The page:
I’m not really here for discussions about “fake news,” but I’m all for critical information literacy, including critical news literacy, and so are a group of librarians at Washtenaw Community College’s Bailey Library. Meghan Rose, Martha Stuit, and Amy Lee presented a poster recently at the Michigan Academic Library Association’s annual conference on their recent efforts to overhaul a News Literacy Libguide and use it as a springboard for instruction.
Today’s submission comes to us from Lyndey Clayborn at the Oconee County Public Library in Georgia. Using Canva, Lyndey was able to build the adorable BB8 and create a fantastic flyer for her library’s Star Wars Cooking Class.
I used the basic shapes in Canva to “build” a BB8 for our library’s Star Wars Cooking Class for teens. The great thing about BB8 is that she is simplistic and minimal in design. So she’s perfect for creating using simple shapes!
The Spring semester is like the worst kind of ninja: It hides in the shadows and then BLAMMO, it’s 3/4 over. It may be the first week of April, but if your library is anything like ours, you might already be planning Finals Week outreach and engagement activities for your campus community. With that in mind, today we’re sharing flyers and activities from Jess Burkhardt, Public Services Librarian at the DeSales University Trexler Library. Jess created all of these designs using Adobe Illustrator for Fall 2016 finals week, and is making them available to us all via the Librarian Design Share Google Drive.
We’ve shared a lot of Canva designs on Librarian Design Share recently, but there are other easy-to-use graphic design sites with pre-made design elements like Piktochart that can help you create great looking posters and advertisements for your library. Kendall Hinesley, Liaison Library & Reference Coordinator at California State University Dominguez Hills, has created some wonderful marketing and outreach materials for her library’s new Co-Lab and Reference Services.
One-half of Librarian Design Share is headed to Knoxville, TN to present at the 2017 Library Collective Conference alongside Amanda VerMeulen (St. Mary’s College of Maryland) and Dan Vinson (Mount Mary University). I’m super excited to be presenting with these awesome folks, and wanted to be sure to share our presentation slides, handouts, and other resources with Librarian Design Share readers. The focus of the conference is “Make it Beautiful, Make it Useable” which was all the sell I needed to attend. The conference schedule looks amazing, and I’d encourage you to check it out.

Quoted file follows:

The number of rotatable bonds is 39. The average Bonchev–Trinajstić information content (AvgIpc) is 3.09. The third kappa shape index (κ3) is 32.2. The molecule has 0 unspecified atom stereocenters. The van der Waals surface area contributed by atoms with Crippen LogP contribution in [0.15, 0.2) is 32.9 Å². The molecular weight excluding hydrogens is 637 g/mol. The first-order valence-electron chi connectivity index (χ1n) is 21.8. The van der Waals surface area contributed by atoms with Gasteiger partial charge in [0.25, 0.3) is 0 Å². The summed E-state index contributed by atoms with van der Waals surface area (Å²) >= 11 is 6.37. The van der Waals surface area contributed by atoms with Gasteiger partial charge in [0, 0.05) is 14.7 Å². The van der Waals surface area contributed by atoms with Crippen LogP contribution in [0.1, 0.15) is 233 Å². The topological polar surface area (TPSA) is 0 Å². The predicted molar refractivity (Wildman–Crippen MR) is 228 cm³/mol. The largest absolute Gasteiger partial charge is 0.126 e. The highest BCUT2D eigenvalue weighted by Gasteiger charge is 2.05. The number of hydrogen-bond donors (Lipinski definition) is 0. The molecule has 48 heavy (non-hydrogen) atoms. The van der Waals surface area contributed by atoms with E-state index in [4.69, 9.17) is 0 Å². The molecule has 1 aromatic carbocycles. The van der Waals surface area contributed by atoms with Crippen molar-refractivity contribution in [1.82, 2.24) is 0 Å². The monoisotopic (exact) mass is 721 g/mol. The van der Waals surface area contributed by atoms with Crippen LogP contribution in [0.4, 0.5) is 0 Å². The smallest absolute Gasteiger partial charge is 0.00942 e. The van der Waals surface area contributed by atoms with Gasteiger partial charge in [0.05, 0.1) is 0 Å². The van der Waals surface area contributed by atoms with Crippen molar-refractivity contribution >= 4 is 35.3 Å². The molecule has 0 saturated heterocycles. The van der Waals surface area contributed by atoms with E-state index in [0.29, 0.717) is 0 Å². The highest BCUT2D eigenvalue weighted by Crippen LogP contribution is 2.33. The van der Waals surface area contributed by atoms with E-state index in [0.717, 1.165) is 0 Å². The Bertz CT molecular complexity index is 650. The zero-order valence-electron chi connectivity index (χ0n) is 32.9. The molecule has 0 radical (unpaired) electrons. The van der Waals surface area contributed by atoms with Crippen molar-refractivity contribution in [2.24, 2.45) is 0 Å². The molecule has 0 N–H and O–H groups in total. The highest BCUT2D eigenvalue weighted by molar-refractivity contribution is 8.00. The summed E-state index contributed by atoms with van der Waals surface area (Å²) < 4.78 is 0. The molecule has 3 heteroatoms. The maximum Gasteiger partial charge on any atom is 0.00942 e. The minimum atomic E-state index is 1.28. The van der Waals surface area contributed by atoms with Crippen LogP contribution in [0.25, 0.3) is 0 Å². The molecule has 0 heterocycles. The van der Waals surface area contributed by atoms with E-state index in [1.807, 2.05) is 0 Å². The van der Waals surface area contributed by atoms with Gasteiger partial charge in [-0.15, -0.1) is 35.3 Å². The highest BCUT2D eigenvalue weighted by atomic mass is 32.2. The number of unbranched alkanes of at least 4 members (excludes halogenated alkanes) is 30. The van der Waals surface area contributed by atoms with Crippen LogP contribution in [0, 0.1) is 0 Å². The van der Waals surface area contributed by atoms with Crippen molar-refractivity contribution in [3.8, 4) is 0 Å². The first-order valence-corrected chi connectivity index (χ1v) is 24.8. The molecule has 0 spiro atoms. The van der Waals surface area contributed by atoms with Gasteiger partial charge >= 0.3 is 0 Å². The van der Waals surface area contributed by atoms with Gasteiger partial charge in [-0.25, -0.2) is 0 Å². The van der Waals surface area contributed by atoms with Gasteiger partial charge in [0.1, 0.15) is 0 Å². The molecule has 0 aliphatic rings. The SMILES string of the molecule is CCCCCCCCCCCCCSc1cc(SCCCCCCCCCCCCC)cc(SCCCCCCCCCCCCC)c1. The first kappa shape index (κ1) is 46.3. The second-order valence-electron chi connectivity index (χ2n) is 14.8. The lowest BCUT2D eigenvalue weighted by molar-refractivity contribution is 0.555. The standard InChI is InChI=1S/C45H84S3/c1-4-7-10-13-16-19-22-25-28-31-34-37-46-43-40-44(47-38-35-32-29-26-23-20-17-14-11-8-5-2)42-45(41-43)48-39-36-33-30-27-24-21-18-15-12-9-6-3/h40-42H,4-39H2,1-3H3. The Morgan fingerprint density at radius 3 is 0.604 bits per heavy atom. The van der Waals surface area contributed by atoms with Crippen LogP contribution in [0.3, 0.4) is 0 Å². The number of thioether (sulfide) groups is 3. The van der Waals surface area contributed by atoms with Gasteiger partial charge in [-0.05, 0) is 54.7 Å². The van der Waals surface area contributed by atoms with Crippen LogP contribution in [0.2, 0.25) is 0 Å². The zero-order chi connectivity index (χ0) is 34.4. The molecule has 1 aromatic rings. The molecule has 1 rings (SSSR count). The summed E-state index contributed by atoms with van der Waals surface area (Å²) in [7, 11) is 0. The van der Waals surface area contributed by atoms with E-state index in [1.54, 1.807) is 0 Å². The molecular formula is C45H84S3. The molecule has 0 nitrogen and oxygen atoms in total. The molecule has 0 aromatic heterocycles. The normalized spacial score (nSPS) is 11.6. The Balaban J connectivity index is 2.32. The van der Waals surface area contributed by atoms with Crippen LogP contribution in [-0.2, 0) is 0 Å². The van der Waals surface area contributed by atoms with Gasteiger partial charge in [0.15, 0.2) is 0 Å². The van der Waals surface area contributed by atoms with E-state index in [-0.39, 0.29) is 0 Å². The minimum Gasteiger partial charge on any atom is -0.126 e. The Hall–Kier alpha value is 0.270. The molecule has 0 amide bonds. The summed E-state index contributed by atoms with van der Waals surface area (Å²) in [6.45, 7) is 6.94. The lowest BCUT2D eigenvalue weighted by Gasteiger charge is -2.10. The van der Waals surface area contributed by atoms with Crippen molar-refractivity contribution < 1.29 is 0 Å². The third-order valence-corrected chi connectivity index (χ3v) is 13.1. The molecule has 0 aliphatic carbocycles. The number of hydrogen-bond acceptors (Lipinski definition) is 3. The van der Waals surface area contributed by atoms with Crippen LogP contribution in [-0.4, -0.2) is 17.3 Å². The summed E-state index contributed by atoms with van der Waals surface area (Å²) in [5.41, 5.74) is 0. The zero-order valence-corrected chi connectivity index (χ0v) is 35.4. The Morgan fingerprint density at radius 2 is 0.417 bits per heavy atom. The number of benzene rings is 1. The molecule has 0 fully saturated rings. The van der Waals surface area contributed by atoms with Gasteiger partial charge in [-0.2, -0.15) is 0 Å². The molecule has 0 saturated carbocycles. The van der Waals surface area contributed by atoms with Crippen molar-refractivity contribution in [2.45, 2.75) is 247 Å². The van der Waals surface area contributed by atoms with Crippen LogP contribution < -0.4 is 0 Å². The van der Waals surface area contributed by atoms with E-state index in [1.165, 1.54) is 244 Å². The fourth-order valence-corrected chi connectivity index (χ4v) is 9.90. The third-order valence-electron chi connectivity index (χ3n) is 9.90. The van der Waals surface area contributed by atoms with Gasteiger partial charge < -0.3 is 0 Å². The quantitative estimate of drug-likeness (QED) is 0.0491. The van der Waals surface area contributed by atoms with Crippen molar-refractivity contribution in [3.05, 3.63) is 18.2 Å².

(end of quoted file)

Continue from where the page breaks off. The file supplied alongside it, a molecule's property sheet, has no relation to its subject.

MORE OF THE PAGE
Here’s the info about our session:
Enhanced by Design: Creating user-informed, aesthetically attractive projects for your library
In this session participants will learn how different visual materials can address user concerns uncovered through focus groups, surveys, and ethnographic studies. Products created from data gleaned through these methods aren’t inherently beautiful, but by applying aesthetic design principles to these projects we can create products where usability is enhanced by design.
What this session IS about: basic user research methods, applying basic aesthetic principles/theories to creating visual materials, design-decision making
What this session is NOT about: in-depth session on graphic design or aesthetic theory,
how to analyze user research data (no coding, no stats).
Some questions to think about before the session:
What is a problem you want to solve in your library?
What is a big picture question you have about your library/users/etc.?
You can check out our session slides below. It’s a mix of lightning style talks, discussion, activities, and Q&A. We hope the session will be interactive and fun, and we’re looking forward to learning from people who attend.
We also have a number of resources we’re sharing with participants, including:
- This fantastic LibGuide Amanda put together.
- Design Best Practices
- User Research Methods Glossary
- User Research Methods Chart
- From Text to Graphics Handout
You can also find all of the designs highlighted in this presentation on the Librarian Design Share Google Drive in the Enhanced by Design Presentation 2017 folder. If you’ll be at The Library Collective Conference too, stop by and say hello!
Today’s post is a little different in that we’re not just sharing a finished design, but showing and describing a design revision. This submission comes to us from Brittany Iverson, Learning & Research Services Librarian at Montana State University. A walkstation was recently added to the Library Commons, and Brittany was asked to create an infographic with how-to-use instructions and the benefits of walking while working. Here is the first draft of her work:
My library is in the midst of redesigning a number of things, and chief among them are building signs. Directional and informational signs are out of date in need dire need of a cohesive redesign, so I’m taking inspiration from today’s featured design by librarian Lina Rinh. Although currently at North Lake College, Lina designed the following endcap signs for the Hampton-Illinois Branch of the Dallas Public Library using Canva.
We’ve featured LibQUAL+ related infographics on Librarian Design Share before, and want to continue sharing examples of academic libraries that are making survey results public. Transparency is important, and the more we share what we do and how our users perceive our spaces, collections, and services, the more opportunity we have to make improvements.